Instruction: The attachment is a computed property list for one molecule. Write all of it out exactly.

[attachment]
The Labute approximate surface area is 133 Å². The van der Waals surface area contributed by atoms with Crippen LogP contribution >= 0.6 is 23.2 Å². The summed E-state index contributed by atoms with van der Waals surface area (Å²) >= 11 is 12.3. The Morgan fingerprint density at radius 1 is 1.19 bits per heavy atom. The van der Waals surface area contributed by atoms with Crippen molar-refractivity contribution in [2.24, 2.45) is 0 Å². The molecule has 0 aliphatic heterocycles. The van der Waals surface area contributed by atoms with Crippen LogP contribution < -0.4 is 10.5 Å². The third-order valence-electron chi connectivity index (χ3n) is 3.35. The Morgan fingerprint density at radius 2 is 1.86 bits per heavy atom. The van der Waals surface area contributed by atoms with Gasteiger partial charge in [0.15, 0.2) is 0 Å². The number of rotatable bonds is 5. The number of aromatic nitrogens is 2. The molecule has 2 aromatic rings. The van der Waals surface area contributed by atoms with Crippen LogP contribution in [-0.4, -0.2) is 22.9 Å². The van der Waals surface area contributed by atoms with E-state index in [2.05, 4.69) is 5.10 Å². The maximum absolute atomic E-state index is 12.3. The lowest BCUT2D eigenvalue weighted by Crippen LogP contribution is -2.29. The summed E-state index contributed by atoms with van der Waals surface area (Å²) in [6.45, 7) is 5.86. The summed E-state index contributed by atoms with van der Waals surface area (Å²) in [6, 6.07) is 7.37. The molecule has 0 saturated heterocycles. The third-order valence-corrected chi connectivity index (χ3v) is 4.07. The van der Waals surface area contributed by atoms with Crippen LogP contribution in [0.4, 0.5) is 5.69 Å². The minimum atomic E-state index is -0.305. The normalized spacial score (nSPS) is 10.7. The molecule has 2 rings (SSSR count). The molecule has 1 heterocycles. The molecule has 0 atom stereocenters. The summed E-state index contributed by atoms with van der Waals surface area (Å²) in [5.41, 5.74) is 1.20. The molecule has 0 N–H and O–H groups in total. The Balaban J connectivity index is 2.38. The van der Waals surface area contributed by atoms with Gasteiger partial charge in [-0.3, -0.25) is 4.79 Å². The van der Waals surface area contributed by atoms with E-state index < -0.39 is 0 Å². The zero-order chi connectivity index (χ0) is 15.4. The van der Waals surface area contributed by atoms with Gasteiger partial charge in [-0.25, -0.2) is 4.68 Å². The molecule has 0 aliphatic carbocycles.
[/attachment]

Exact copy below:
The Labute approximate surface area is 133 Å². The van der Waals surface area contributed by atoms with Crippen LogP contribution >= 0.6 is 23.2 Å². The summed E-state index contributed by atoms with van der Waals surface area (Å²) >= 11 is 12.3. The Morgan fingerprint density at radius 1 is 1.19 bits per heavy atom. The van der Waals surface area contributed by atoms with Crippen molar-refractivity contribution in [2.24, 2.45) is 0 Å². The molecule has 0 aliphatic heterocycles. The van der Waals surface area contributed by atoms with Crippen LogP contribution < -0.4 is 10.5 Å². The third-order valence-electron chi connectivity index (χ3n) is 3.35. The Morgan fingerprint density at radius 2 is 1.86 bits per heavy atom. The van der Waals surface area contributed by atoms with Gasteiger partial charge in [0.15, 0.2) is 0 Å². The number of rotatable bonds is 5. The number of aromatic nitrogens is 2. The molecule has 2 aromatic rings. The van der Waals surface area contributed by atoms with Crippen LogP contribution in [-0.4, -0.2) is 22.9 Å². The van der Waals surface area contributed by atoms with E-state index in [2.05, 4.69) is 5.10 Å². The maximum absolute atomic E-state index is 12.3. The lowest BCUT2D eigenvalue weighted by Crippen LogP contribution is -2.29. The summed E-state index contributed by atoms with van der Waals surface area (Å²) in [6.45, 7) is 5.86. The summed E-state index contributed by atoms with van der Waals surface area (Å²) in [6, 6.07) is 7.37. The molecule has 0 saturated heterocycles. The third-order valence-corrected chi connectivity index (χ3v) is 4.07. The van der Waals surface area contributed by atoms with Crippen LogP contribution in [0.4, 0.5) is 5.69 Å². The minimum atomic E-state index is -0.305. The normalized spacial score (nSPS) is 10.7. The molecule has 2 rings (SSSR count). The molecule has 1 heterocycles. The molecule has 0 atom stereocenters. The summed E-state index contributed by atoms with van der Waals surface area (Å²) in [5.41, 5.74) is 1.20. The molecule has 0 N–H and O–H groups in total. The Balaban J connectivity index is 2.38. The van der Waals surface area contributed by atoms with Gasteiger partial charge in [-0.3, -0.25) is 4.79 Å². The van der Waals surface area contributed by atoms with E-state index < -0.39 is 0 Å². The zero-order chi connectivity index (χ0) is 15.4. The van der Waals surface area contributed by atoms with Gasteiger partial charge in [-0.25, -0.2) is 4.68 Å². The molecule has 0 aliphatic carbocycles.